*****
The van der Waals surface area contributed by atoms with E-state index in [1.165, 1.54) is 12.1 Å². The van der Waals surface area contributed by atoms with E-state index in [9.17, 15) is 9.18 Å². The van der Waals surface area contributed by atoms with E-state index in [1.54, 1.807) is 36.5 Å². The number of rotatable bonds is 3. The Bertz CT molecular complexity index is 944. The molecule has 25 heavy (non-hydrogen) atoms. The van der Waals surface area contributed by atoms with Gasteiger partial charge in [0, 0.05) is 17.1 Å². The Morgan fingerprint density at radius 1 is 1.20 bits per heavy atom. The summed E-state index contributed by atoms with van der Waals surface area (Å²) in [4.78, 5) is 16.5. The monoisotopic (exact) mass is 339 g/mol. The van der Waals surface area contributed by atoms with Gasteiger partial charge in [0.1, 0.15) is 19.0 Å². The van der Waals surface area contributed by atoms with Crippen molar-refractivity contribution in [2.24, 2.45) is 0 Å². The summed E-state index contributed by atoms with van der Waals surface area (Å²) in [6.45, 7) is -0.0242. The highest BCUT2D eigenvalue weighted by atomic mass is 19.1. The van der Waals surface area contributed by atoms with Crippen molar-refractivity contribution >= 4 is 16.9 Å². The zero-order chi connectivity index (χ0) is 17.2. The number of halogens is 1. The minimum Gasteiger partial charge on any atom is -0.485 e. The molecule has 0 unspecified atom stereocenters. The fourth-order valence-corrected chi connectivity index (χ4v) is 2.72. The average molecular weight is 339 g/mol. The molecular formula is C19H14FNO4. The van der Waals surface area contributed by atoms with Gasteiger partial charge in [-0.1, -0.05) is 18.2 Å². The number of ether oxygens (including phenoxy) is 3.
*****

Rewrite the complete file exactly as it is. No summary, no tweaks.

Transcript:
The van der Waals surface area contributed by atoms with E-state index in [1.165, 1.54) is 12.1 Å². The van der Waals surface area contributed by atoms with E-state index in [9.17, 15) is 9.18 Å². The van der Waals surface area contributed by atoms with E-state index in [1.54, 1.807) is 36.5 Å². The number of rotatable bonds is 3. The Bertz CT molecular complexity index is 944. The molecule has 25 heavy (non-hydrogen) atoms. The van der Waals surface area contributed by atoms with Gasteiger partial charge in [0, 0.05) is 17.1 Å². The Morgan fingerprint density at radius 1 is 1.20 bits per heavy atom. The summed E-state index contributed by atoms with van der Waals surface area (Å²) in [4.78, 5) is 16.5. The monoisotopic (exact) mass is 339 g/mol. The van der Waals surface area contributed by atoms with Gasteiger partial charge in [0.1, 0.15) is 19.0 Å². The van der Waals surface area contributed by atoms with Crippen molar-refractivity contribution in [2.24, 2.45) is 0 Å². The summed E-state index contributed by atoms with van der Waals surface area (Å²) in [6.45, 7) is -0.0242. The highest BCUT2D eigenvalue weighted by atomic mass is 19.1. The van der Waals surface area contributed by atoms with Crippen molar-refractivity contribution >= 4 is 16.9 Å². The zero-order chi connectivity index (χ0) is 17.2. The number of halogens is 1. The minimum Gasteiger partial charge on any atom is -0.485 e. The molecule has 0 unspecified atom stereocenters. The fourth-order valence-corrected chi connectivity index (χ4v) is 2.72. The average molecular weight is 339 g/mol. The molecular formula is C19H14FNO4. The van der Waals surface area contributed by atoms with Gasteiger partial charge in [-0.1, -0.05) is 18.2 Å². The number of ether oxygens (including phenoxy) is 3.